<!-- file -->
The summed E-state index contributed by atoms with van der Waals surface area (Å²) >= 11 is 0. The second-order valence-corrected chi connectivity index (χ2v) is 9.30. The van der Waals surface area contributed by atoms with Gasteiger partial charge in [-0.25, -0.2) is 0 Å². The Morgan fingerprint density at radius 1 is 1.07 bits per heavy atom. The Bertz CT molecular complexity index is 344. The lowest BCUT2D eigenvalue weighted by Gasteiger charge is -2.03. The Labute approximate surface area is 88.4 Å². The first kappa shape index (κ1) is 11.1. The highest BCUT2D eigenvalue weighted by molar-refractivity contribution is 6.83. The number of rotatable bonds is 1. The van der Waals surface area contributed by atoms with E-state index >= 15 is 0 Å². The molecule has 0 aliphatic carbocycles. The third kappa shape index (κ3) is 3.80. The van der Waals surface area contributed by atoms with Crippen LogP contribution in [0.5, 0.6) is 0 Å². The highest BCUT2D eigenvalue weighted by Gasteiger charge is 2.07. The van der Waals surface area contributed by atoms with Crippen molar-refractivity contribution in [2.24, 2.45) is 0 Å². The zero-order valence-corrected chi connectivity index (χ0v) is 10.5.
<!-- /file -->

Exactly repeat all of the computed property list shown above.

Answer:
The summed E-state index contributed by atoms with van der Waals surface area (Å²) >= 11 is 0. The second-order valence-corrected chi connectivity index (χ2v) is 9.30. The van der Waals surface area contributed by atoms with Gasteiger partial charge in [-0.25, -0.2) is 0 Å². The Morgan fingerprint density at radius 1 is 1.07 bits per heavy atom. The Bertz CT molecular complexity index is 344. The lowest BCUT2D eigenvalue weighted by Gasteiger charge is -2.03. The Labute approximate surface area is 88.4 Å². The first kappa shape index (κ1) is 11.1. The highest BCUT2D eigenvalue weighted by molar-refractivity contribution is 6.83. The number of rotatable bonds is 1. The van der Waals surface area contributed by atoms with E-state index >= 15 is 0 Å². The molecule has 0 aliphatic carbocycles. The third kappa shape index (κ3) is 3.80. The van der Waals surface area contributed by atoms with Crippen LogP contribution in [0.5, 0.6) is 0 Å². The highest BCUT2D eigenvalue weighted by Gasteiger charge is 2.07. The van der Waals surface area contributed by atoms with Crippen molar-refractivity contribution in [2.24, 2.45) is 0 Å². The zero-order valence-corrected chi connectivity index (χ0v) is 10.5.